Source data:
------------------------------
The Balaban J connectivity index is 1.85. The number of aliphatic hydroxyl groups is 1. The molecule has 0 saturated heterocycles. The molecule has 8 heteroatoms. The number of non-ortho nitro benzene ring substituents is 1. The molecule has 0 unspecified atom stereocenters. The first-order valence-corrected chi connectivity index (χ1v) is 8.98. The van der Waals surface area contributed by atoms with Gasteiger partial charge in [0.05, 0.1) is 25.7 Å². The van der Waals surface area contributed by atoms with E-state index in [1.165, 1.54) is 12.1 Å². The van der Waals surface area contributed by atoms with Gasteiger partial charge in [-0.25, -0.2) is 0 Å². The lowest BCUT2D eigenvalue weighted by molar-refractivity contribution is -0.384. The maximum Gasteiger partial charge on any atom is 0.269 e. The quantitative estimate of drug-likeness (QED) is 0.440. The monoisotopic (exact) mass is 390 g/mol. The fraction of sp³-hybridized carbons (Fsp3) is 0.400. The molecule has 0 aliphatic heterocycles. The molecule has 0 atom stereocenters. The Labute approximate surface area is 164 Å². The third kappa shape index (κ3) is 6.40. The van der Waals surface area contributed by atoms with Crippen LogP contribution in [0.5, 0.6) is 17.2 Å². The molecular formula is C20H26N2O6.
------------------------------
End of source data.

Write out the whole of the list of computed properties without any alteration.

The Balaban J connectivity index is 1.85. The number of aliphatic hydroxyl groups is 1. The molecule has 0 saturated heterocycles. The molecule has 8 heteroatoms. The number of non-ortho nitro benzene ring substituents is 1. The molecule has 0 unspecified atom stereocenters. The first-order valence-corrected chi connectivity index (χ1v) is 8.98. The van der Waals surface area contributed by atoms with Gasteiger partial charge in [0.05, 0.1) is 25.7 Å². The van der Waals surface area contributed by atoms with E-state index in [1.165, 1.54) is 12.1 Å². The van der Waals surface area contributed by atoms with Gasteiger partial charge in [-0.25, -0.2) is 0 Å². The lowest BCUT2D eigenvalue weighted by molar-refractivity contribution is -0.384. The maximum Gasteiger partial charge on any atom is 0.269 e. The quantitative estimate of drug-likeness (QED) is 0.440. The monoisotopic (exact) mass is 390 g/mol. The fraction of sp³-hybridized carbons (Fsp3) is 0.400. The molecule has 0 aliphatic heterocycles. The molecule has 0 atom stereocenters. The Labute approximate surface area is 164 Å². The third kappa shape index (κ3) is 6.40. The van der Waals surface area contributed by atoms with Crippen LogP contribution in [0.5, 0.6) is 17.2 Å². The molecular formula is C20H26N2O6.